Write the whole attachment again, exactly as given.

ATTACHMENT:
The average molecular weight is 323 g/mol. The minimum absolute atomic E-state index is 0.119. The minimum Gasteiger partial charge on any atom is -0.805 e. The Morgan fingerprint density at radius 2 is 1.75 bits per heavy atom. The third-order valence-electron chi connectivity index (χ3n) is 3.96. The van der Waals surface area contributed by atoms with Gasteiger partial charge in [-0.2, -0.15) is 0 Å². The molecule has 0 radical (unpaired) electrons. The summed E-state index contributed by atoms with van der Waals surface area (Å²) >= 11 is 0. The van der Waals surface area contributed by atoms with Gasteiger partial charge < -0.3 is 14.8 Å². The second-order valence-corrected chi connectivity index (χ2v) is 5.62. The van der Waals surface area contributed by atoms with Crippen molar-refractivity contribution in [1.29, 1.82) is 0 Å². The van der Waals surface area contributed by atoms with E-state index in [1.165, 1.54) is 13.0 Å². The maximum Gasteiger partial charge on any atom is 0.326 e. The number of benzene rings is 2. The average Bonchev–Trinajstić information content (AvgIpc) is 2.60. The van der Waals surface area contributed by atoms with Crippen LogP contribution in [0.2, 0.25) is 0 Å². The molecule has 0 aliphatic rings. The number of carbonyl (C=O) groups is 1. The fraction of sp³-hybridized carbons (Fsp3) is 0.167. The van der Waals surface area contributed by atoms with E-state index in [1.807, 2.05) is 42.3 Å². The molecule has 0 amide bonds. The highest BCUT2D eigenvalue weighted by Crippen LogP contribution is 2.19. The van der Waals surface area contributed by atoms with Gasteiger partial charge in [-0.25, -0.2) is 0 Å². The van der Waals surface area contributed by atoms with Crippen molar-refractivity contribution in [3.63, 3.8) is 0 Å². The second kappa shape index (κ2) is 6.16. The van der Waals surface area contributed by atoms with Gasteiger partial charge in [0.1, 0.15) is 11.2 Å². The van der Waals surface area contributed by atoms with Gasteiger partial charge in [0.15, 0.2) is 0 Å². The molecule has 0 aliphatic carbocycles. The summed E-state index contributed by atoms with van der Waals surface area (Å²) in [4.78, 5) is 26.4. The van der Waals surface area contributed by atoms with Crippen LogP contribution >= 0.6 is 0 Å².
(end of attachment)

The average molecular weight is 323 g/mol. The minimum absolute atomic E-state index is 0.119. The minimum Gasteiger partial charge on any atom is -0.805 e. The Morgan fingerprint density at radius 2 is 1.75 bits per heavy atom. The third-order valence-electron chi connectivity index (χ3n) is 3.96. The van der Waals surface area contributed by atoms with Gasteiger partial charge in [-0.2, -0.15) is 0 Å². The molecule has 0 radical (unpaired) electrons. The summed E-state index contributed by atoms with van der Waals surface area (Å²) >= 11 is 0. The van der Waals surface area contributed by atoms with Gasteiger partial charge < -0.3 is 14.8 Å². The second-order valence-corrected chi connectivity index (χ2v) is 5.62. The van der Waals surface area contributed by atoms with Crippen molar-refractivity contribution in [1.29, 1.82) is 0 Å². The van der Waals surface area contributed by atoms with E-state index in [1.165, 1.54) is 13.0 Å². The maximum Gasteiger partial charge on any atom is 0.326 e. The number of benzene rings is 2. The average Bonchev–Trinajstić information content (AvgIpc) is 2.60. The van der Waals surface area contributed by atoms with Crippen LogP contribution in [0.2, 0.25) is 0 Å². The molecule has 0 aliphatic rings. The number of carbonyl (C=O) groups is 1. The fraction of sp³-hybridized carbons (Fsp3) is 0.167. The van der Waals surface area contributed by atoms with E-state index in [1.807, 2.05) is 42.3 Å². The molecule has 0 amide bonds. The highest BCUT2D eigenvalue weighted by Crippen LogP contribution is 2.19. The van der Waals surface area contributed by atoms with Gasteiger partial charge in [-0.25, -0.2) is 0 Å². The van der Waals surface area contributed by atoms with Crippen molar-refractivity contribution in [3.63, 3.8) is 0 Å². The second kappa shape index (κ2) is 6.16. The van der Waals surface area contributed by atoms with Gasteiger partial charge in [0.1, 0.15) is 11.2 Å². The van der Waals surface area contributed by atoms with Gasteiger partial charge in [0.15, 0.2) is 0 Å². The molecule has 0 aliphatic carbocycles. The summed E-state index contributed by atoms with van der Waals surface area (Å²) in [4.78, 5) is 26.4. The van der Waals surface area contributed by atoms with Crippen LogP contribution >= 0.6 is 0 Å².